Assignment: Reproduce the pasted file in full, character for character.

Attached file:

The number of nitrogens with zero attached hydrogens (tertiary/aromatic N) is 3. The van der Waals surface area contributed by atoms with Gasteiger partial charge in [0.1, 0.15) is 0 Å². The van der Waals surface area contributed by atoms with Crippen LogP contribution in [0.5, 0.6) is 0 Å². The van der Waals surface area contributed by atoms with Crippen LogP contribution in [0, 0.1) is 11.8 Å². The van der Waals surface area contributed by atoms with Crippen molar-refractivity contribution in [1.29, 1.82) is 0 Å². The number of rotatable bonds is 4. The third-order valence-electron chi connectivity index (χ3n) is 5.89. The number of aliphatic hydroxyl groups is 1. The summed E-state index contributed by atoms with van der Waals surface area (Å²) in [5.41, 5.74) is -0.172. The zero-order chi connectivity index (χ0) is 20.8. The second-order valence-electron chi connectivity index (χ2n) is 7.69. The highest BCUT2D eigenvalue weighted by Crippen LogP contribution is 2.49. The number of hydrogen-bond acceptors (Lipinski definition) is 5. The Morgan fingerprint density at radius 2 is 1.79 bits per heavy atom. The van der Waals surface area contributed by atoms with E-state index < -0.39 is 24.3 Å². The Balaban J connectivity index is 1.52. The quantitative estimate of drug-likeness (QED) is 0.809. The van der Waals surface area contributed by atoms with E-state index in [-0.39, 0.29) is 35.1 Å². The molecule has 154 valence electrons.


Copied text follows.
The number of nitrogens with zero attached hydrogens (tertiary/aromatic N) is 3. The van der Waals surface area contributed by atoms with Gasteiger partial charge in [0.1, 0.15) is 0 Å². The van der Waals surface area contributed by atoms with Crippen LogP contribution in [0.5, 0.6) is 0 Å². The van der Waals surface area contributed by atoms with Crippen LogP contribution in [0, 0.1) is 11.8 Å². The van der Waals surface area contributed by atoms with Crippen molar-refractivity contribution in [1.29, 1.82) is 0 Å². The number of rotatable bonds is 4. The third-order valence-electron chi connectivity index (χ3n) is 5.89. The number of aliphatic hydroxyl groups is 1. The summed E-state index contributed by atoms with van der Waals surface area (Å²) in [5.41, 5.74) is -0.172. The zero-order chi connectivity index (χ0) is 20.8. The second-order valence-electron chi connectivity index (χ2n) is 7.69. The highest BCUT2D eigenvalue weighted by Crippen LogP contribution is 2.49. The number of hydrogen-bond acceptors (Lipinski definition) is 5. The Morgan fingerprint density at radius 2 is 1.79 bits per heavy atom. The van der Waals surface area contributed by atoms with E-state index < -0.39 is 24.3 Å². The Balaban J connectivity index is 1.52. The quantitative estimate of drug-likeness (QED) is 0.809. The van der Waals surface area contributed by atoms with E-state index in [-0.39, 0.29) is 35.1 Å². The molecule has 154 valence electrons.